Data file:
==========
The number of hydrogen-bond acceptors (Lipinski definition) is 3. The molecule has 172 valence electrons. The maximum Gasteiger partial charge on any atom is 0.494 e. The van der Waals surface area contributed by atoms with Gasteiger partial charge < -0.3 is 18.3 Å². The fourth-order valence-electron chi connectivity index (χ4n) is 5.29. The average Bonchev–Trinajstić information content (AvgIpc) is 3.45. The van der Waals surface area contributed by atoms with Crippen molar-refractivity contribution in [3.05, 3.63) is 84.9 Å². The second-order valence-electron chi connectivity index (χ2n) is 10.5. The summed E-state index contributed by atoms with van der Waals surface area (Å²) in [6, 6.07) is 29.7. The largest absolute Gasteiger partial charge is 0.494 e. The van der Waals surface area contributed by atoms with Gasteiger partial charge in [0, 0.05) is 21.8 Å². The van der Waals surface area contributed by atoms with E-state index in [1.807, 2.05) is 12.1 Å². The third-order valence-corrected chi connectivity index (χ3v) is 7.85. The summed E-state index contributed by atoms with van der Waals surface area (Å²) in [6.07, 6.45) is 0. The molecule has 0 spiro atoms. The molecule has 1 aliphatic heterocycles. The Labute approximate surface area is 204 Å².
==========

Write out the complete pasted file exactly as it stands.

The number of hydrogen-bond acceptors (Lipinski definition) is 3. The molecule has 172 valence electrons. The maximum Gasteiger partial charge on any atom is 0.494 e. The van der Waals surface area contributed by atoms with Gasteiger partial charge < -0.3 is 18.3 Å². The fourth-order valence-electron chi connectivity index (χ4n) is 5.29. The average Bonchev–Trinajstić information content (AvgIpc) is 3.45. The van der Waals surface area contributed by atoms with Crippen molar-refractivity contribution in [3.05, 3.63) is 84.9 Å². The second-order valence-electron chi connectivity index (χ2n) is 10.5. The summed E-state index contributed by atoms with van der Waals surface area (Å²) in [6, 6.07) is 29.7. The largest absolute Gasteiger partial charge is 0.494 e. The van der Waals surface area contributed by atoms with Gasteiger partial charge in [0, 0.05) is 21.8 Å². The van der Waals surface area contributed by atoms with E-state index in [1.807, 2.05) is 12.1 Å². The third-order valence-corrected chi connectivity index (χ3v) is 7.85. The summed E-state index contributed by atoms with van der Waals surface area (Å²) in [6.07, 6.45) is 0. The molecule has 0 spiro atoms. The molecule has 1 aliphatic heterocycles. The Labute approximate surface area is 204 Å².